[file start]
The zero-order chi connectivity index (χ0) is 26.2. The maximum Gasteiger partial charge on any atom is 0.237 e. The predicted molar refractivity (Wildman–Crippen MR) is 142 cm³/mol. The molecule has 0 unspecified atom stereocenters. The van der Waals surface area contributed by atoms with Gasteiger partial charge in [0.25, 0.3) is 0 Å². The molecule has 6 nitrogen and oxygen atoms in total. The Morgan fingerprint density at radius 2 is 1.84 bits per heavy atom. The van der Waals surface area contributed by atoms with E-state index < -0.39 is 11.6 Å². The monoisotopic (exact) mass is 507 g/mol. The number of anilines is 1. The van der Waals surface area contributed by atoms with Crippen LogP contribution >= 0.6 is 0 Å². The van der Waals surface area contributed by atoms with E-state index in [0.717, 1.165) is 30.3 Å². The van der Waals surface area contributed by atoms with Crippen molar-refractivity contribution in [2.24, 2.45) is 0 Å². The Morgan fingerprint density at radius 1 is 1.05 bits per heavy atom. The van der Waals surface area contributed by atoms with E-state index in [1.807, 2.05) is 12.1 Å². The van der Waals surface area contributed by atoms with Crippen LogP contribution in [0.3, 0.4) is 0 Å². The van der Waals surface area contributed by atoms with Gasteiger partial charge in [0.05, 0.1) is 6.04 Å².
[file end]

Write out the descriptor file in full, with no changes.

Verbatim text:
The zero-order chi connectivity index (χ0) is 26.2. The maximum Gasteiger partial charge on any atom is 0.237 e. The predicted molar refractivity (Wildman–Crippen MR) is 142 cm³/mol. The molecule has 0 unspecified atom stereocenters. The van der Waals surface area contributed by atoms with Gasteiger partial charge in [0.25, 0.3) is 0 Å². The molecule has 6 nitrogen and oxygen atoms in total. The Morgan fingerprint density at radius 2 is 1.84 bits per heavy atom. The van der Waals surface area contributed by atoms with E-state index < -0.39 is 11.6 Å². The monoisotopic (exact) mass is 507 g/mol. The number of anilines is 1. The van der Waals surface area contributed by atoms with Crippen LogP contribution >= 0.6 is 0 Å². The van der Waals surface area contributed by atoms with E-state index in [0.717, 1.165) is 30.3 Å². The van der Waals surface area contributed by atoms with Crippen molar-refractivity contribution in [2.24, 2.45) is 0 Å². The Morgan fingerprint density at radius 1 is 1.05 bits per heavy atom. The van der Waals surface area contributed by atoms with E-state index in [1.807, 2.05) is 12.1 Å². The van der Waals surface area contributed by atoms with Crippen LogP contribution in [0.3, 0.4) is 0 Å². The van der Waals surface area contributed by atoms with Gasteiger partial charge in [0.05, 0.1) is 6.04 Å².